and monitoring (perhaps) certain populations of users for activity
    during specific times of the day, etc.   In this document, we refer
    to this as the "profiling" problem.

    Location privacy is concerned with the problem of revealing
    roaming, which we define here as the process of a Mobile Node
    (MN) moving from one network to another with or without on-going
    sessions.   A constant identifier with global scope can reveal
    roaming.   Examples are a device identifier such as an IP address,
    and a user identifier such as a SIP [9] URI [2].   Often, a binding
    between these two identifiers is available, e.g., through DNS [5].
    Traffic analysis of such IP and Upper Layer Protocol identifiers
    on single network can indicate device and user roaming.   Roaming
    could also be inferred by means of profiling constant fields in IP
    communication across multiple network movements.   For example, an
    Interface Identifier (IID) [10 ] in the IPv6 address that remains
    unchanged across networks could suggest roaming.   The SPI in the
    IPsec [4] header is another field that may be subject to such
    profiling and inference.   Inferring roaming in this way typically
    requires traffic analysis across multiple networks, or colluding
    attackers, or both.   When location privacy is compromised, it could
    lead to more targetted profiling of user communication.

    As can be seen, the location privacy problem spans multiple
    protocol layers.   Nevertheless, it is important to understand and


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    specify the problem as applicable to concerned protocols in order
    to at least mitigate the effects of the problem.   In this context,
    it is particularly important to Mobile IP, which defines a global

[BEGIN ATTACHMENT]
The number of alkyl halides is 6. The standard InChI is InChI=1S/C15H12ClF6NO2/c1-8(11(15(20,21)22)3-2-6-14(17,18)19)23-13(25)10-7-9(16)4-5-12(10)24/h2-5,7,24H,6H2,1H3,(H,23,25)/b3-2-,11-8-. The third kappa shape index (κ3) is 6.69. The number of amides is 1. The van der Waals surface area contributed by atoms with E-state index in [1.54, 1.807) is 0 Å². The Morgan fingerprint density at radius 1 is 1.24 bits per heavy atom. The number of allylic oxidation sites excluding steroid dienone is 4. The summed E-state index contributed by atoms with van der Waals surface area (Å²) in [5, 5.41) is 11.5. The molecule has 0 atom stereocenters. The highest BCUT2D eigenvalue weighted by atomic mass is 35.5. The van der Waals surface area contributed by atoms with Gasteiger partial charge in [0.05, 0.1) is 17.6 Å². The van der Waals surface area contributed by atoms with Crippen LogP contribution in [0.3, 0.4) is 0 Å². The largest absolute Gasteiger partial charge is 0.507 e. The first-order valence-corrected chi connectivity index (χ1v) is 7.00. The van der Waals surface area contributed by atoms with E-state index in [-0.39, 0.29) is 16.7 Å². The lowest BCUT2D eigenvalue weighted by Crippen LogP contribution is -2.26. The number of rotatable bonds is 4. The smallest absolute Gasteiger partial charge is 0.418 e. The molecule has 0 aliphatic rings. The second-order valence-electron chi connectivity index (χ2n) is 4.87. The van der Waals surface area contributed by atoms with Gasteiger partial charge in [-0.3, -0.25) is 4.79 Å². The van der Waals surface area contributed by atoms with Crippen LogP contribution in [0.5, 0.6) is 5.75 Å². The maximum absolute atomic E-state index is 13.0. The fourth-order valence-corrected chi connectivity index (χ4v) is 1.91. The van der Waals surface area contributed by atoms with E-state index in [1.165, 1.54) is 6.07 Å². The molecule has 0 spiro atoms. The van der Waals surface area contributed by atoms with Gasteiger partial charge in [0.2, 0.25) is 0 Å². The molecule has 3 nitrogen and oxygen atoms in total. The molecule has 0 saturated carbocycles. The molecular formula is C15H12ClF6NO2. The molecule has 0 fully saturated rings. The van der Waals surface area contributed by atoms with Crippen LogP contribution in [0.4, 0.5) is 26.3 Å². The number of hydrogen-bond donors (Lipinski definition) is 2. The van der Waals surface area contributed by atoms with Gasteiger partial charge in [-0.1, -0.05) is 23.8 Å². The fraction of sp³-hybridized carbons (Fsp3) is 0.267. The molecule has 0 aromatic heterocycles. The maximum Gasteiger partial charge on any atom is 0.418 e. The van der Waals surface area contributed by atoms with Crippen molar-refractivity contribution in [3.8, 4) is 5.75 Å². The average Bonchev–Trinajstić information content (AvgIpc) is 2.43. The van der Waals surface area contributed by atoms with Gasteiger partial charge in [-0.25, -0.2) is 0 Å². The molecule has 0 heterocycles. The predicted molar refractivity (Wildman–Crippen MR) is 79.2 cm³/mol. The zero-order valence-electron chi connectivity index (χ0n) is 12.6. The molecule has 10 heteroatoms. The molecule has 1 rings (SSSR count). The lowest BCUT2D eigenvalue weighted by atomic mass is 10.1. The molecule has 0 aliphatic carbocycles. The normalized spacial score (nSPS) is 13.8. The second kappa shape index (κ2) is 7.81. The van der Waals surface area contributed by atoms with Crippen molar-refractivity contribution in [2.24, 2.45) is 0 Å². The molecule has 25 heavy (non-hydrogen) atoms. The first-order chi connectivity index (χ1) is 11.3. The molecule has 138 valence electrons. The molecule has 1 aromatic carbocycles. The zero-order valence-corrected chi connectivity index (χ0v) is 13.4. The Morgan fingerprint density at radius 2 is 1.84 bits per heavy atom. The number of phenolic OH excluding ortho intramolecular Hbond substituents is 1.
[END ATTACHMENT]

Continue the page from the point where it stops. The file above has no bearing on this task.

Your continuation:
identifier (Home Address) that can reveal device roaming, and in
    conjunction with a corresponding user identifier (such as a SIP
    URI), can also reveal user roaming.   Furthermore, a user may not
    wish to reveal roaming to correspondent(s), which translates to the
    use of Care-of Address.   As with Home Address, the Care-of Address
    can also reveal the topological location of the Mobile Node.

    This document describes the concerns arising from the use of Home
    Address from a visited network.   This document also outlines the
    considerations in disclosing a Care-of Address.   This document
    is primarily concerned with the vulnerabilities arising from
    possible traffic analysis along the MN - CN path and the MN - HA
    path, where the disclosure of Mobile IP addresses is sufficient to
    reveal roaming.   This document does not consider inferring roaming
    from profiling fields such as an IID or an SPI for the following
    reasons:   First, such inference could be done independently, so the
    problem is not specific to Mobile IP. Second, with Mobile IP, it
    is sufficient to simply monitor the usage of Home Address from a